So first I start with research, getting everything out of my head and onto paper and then I’ll begin to look for, and group things like challenges and benefits. That’s how you start to build this big picture, the complete sales narrative which you can then put together into the final copy.
What is the biggest challenge you typically face?
My biggest challenge is probably that I never want to say no to anything, but I’m getting better at it. I’m usually booked 4-6 months out, which is frustrating because sometimes something will come up, which I think would be a great product or project, but I just can’t take it on.
Another challenge is finding the time to market my own things. I think that’s a common problem that people working for themselves have. But I’ve got plans to outsource more… I have someone who works with me, who will start taking over more promotions because I want to let more people know about the course.
If someone is just starting out, let’s say a junior copywriter… Would you recommend them to find a niche? Either the industry to write for or the format of copy they write?
It’s a good question. There are benefits to choosing a niche. If you choose a niche, it’s easier to focus your marketing, because you know exactly who your target audience is. It’s easier to onboard new clients because you’re familiar with the industry and the type of products. And you can set yourself out as the copywriter for this industry, which can make it a little bit easier if people are looking for a specialist.
The challenge you have is that if you choose an industry, it has to be deep and broad enough, so you can still find a lot of variety in how you sell things. You might be writing for lots of people who are in competition with each other. Then they may say: “I know you did all the marketing for my competitor, how do I know that the content you write for me is going to be different and will be able to compete?”
For me personally, I just couldn’t decide on a niche in terms of industry. I was interested in everything.
What I would say is: if there’s nothing that really grabs you, don’t worry about it. You definitely don’t need to choose a niche. But pay attention to the things that you enjoy. In terms of the industries, the types of clients and also the type of writing as well.
As I said before, I only do sales content. I don’t do articles, I don’t do SEO copywriting. And that’s simply because sales copywriting is what I enjoy the most.
Do you think having a portfolio or personal website is important for copywriters?
Yes, absolutely! The first thing that people will do, whether you meet them online or in person, is that they’re going to look you up. That’s their first impression of you online. It’s important to showcase who you are, what you do and how you serve people.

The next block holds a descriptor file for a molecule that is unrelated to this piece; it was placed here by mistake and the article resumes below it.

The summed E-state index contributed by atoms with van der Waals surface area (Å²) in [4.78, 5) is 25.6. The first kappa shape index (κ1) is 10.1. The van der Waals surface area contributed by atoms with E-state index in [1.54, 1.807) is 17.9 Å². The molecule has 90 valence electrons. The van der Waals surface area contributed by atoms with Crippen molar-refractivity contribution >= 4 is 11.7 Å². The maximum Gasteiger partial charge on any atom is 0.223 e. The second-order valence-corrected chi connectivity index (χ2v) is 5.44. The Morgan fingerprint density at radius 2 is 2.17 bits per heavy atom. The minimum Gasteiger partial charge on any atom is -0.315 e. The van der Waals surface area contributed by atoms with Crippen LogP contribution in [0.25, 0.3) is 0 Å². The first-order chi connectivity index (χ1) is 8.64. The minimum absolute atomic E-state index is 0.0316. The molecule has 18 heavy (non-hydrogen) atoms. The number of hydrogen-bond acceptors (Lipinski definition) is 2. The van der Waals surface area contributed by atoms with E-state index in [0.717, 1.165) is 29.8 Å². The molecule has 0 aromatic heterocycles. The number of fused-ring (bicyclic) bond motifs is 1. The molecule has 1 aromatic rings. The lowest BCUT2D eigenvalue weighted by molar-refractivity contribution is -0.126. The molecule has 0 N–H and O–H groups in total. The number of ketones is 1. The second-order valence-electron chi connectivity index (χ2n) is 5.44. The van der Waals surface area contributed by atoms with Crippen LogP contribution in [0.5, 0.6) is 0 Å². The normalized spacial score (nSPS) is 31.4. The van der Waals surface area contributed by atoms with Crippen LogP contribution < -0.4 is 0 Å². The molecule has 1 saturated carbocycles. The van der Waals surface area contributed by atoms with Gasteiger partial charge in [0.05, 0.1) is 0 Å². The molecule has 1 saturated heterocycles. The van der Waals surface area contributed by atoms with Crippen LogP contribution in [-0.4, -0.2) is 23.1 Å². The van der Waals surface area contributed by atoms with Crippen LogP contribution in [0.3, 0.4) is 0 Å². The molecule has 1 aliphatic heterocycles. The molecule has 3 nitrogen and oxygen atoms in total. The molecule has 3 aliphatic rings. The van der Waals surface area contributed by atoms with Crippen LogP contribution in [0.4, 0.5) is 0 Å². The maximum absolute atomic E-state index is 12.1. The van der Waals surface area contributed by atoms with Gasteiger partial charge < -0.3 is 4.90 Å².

And what do you think makes a good portfolio or writer website?
Obviously, you want to showcase your best work. But I think if you’ve got something that can show a variety of techniques and styles that’s the best. Showcase a product you’ve worked on and how you pulled out the benefits.
How you identified the biggest challenges and how you described those challenges. Anything that shows the client what it’s going to be like to work with you, and the style you work in.
Are there any typical mistakes you’ve seen in writer websites?
Us copywriters specifically, we’re so good at describing the benefits of other people, but we tend to overlook the value of what we bring to the table. It’s what we advise our clients against, but we tend to be a little bit more functional in terms of describing what we can do.
So we might say: “We’ll create great content that engages people, content that’s compelling, etc.” But feeling like you can be bold enough to put a little bit of your personality in there and explaining how it is that you work would be beneficial. If a client has never worked with copywriters before, they may not know what the process is like. Just having information that strips away the mystery of what it’s going to be like to work with you can build confidence in a prospect
When people visit your site, they really need to feel like they know you and they should start to see you as someone they would like to work with. As opposed to just any copywriter.
Would you have any advice for juniors or complete beginners? What should they do for their website or portfolio? Is it even worth it for them to build one?
Yes, it is! The brilliant thing about copywriting is that you could write about anything and showcase what you’ve done. You could pick a product and say: here’s how I would sell this product.
Obviously, if you’ve got examples from real businesses, that’s going to be better, because it shows credibility. I know that some writers say that you should never work for free —and I can understand why they would say that—, but when I first started out, I did skill swaps to build my portfolio. I got photography done for my site and I got design work done and I would then offer copywriting. So it did two things: I was able to get things in return that I couldn’t afford when I first started out, but it also meant that I could build up my portfolio.
With every interaction that you have, in as much of a client setting as you can do, you’re building up your network referral as well. So then people can say “hey I worked with this copywriter” and then that branches out. Just do whatever you can to get those projects up on your portfolio.
Thank you for the interview, Amy!